You can read Robin’s recent research article about female reproductive skew in Polistes wasps here.
Who are you, and what do you do?
Robin Southon, I did my PhD at the University of Bristol and was most recently a postdoc at University College London in the Sumner Lab. I’m an ethologist at heart, and a little bit fanatical about wasps. My current research focuses on the social evolution of wasps and their potential use in integrated pest management.
How did you develop an interest in your research?
Quite by luck. I was finishing a job in the US and about to return back to the UK but saw an urgent ad for an internship in Panama on Polistes paper wasps – a slight detour. The study site was an abandoned cold war era US military communications station. A surreal setting with nature slowly reclaiming dilapidated concrete structures, but a haven for wasps with hundreds of nests dotted between different rooms. It’s impossible not to fall in love with Polistes, watching a nest is like a soap opera, from the fall of a dominant queen and the ensuing chaos as sisters battle for power. I was hooked and had too many questions, so ended up doing a PhD to try and answer at least some of them.
What is your favorite social insect, and why?
A wasp I’ve not worked with yet and only seen museum specimens of, Polistes gigas. The males are remarkably larger than females and possess enormous mandibles for fighting. Males likely defend a territory around a nest from rivals. It’s rather unique morphology and behaviour in comparison to the leks and aggregations observed in males of other wasps. A hopeful future study.
What is the best moment/discovery in your research so far? What made it so memorable?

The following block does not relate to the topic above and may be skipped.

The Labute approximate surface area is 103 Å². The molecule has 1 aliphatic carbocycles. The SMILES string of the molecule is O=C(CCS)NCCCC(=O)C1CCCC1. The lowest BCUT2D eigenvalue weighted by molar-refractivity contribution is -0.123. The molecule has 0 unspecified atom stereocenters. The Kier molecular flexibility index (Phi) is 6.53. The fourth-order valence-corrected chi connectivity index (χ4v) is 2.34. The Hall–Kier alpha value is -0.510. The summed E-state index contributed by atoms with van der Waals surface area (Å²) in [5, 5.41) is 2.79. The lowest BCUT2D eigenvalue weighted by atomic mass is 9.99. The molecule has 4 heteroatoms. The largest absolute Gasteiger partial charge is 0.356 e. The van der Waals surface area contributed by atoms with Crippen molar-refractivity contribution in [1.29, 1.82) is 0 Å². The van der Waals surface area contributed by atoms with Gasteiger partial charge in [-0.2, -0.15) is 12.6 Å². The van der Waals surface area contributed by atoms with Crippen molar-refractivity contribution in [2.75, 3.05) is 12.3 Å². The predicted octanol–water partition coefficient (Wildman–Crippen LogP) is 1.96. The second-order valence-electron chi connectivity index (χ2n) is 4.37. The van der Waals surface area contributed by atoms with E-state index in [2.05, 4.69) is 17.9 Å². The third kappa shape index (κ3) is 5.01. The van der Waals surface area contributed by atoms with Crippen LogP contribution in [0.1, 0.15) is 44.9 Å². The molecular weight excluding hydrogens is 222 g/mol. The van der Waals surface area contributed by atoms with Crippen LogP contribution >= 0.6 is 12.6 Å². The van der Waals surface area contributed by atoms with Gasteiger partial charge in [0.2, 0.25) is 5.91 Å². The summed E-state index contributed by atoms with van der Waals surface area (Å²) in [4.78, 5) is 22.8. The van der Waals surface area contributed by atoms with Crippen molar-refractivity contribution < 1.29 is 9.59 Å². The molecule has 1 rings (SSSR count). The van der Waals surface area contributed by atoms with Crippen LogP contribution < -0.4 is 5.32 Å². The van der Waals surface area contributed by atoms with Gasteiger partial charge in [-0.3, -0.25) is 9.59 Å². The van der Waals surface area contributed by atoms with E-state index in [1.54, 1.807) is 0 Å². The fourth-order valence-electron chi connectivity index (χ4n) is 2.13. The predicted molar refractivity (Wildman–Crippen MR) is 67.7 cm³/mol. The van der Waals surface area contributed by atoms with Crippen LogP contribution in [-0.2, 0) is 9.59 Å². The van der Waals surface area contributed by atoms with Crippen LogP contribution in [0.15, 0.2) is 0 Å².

The crux of my PhD was whether newly emerged males in the wasp Polistes lanio would help on their natal nests. Male helping behaviour in the Hymenoptera hadn’t received much attention in the literature, so it was a risk to base an entire thesis on. Arriving in Trinidad and locating my first nest with males, I fed one and he chewed up the food and shared it out to his siblings, which was a big relief. Looking back, I was also very lucky to have fed a young male first, as it turned out older males stop feeding nestmates. Repetition is key even in preliminary experiments.
Do you teach or do outreach/science communication? How do you incorporate your research into these areas?
In the past I’ve volunteered for two great organisations: Soapbox Science which promotes women in science and highlights STEM as a career path; Pint of Science in which researchers present a talk about their subject at a local pub or cafe to the general public, quite hectic but fun.
What do you think are some of the important current questions in social insect research, and what’s essential for future research?
There’s an increasing number of publications that demonstrate the effectiveness of ants and social wasps as biocontrol agents. At the moment, discovering methods that promote existing natural populations to target pest species seems an achievable goal. But to unlock the full potential of these agents, in comparison to the domestication of the honeybee, we are a few thousand years behind. We are missing basic questions to advance this goal, such as knowledge on how to successfully maintain and breed such species in captivity.
What research questions generate the biggest debate in social insect research at the moment?